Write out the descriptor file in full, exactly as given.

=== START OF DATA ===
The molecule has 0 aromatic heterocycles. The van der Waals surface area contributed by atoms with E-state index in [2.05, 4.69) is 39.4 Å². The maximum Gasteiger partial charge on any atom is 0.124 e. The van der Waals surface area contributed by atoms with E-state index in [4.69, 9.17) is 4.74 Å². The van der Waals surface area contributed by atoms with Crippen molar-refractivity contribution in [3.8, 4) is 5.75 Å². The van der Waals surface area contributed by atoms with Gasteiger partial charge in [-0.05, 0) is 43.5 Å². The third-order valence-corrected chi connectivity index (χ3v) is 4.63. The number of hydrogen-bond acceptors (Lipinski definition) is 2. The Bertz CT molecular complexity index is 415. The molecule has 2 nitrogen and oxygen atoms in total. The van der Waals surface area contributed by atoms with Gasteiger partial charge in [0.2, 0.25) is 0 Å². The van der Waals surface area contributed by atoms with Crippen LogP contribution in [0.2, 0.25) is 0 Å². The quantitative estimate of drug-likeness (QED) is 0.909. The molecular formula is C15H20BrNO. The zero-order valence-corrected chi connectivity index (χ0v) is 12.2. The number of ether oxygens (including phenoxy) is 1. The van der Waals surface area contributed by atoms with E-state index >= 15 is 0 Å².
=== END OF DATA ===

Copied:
The molecule has 0 aromatic heterocycles. The van der Waals surface area contributed by atoms with E-state index in [2.05, 4.69) is 39.4 Å². The maximum Gasteiger partial charge on any atom is 0.124 e. The van der Waals surface area contributed by atoms with E-state index in [4.69, 9.17) is 4.74 Å². The van der Waals surface area contributed by atoms with Crippen molar-refractivity contribution in [3.8, 4) is 5.75 Å². The van der Waals surface area contributed by atoms with Gasteiger partial charge in [-0.05, 0) is 43.5 Å². The third-order valence-corrected chi connectivity index (χ3v) is 4.63. The number of hydrogen-bond acceptors (Lipinski definition) is 2. The Bertz CT molecular complexity index is 415. The molecule has 2 nitrogen and oxygen atoms in total. The van der Waals surface area contributed by atoms with Gasteiger partial charge in [0.2, 0.25) is 0 Å². The van der Waals surface area contributed by atoms with Crippen LogP contribution in [0.2, 0.25) is 0 Å². The quantitative estimate of drug-likeness (QED) is 0.909. The molecular formula is C15H20BrNO. The zero-order valence-corrected chi connectivity index (χ0v) is 12.2. The number of ether oxygens (including phenoxy) is 1. The van der Waals surface area contributed by atoms with E-state index >= 15 is 0 Å².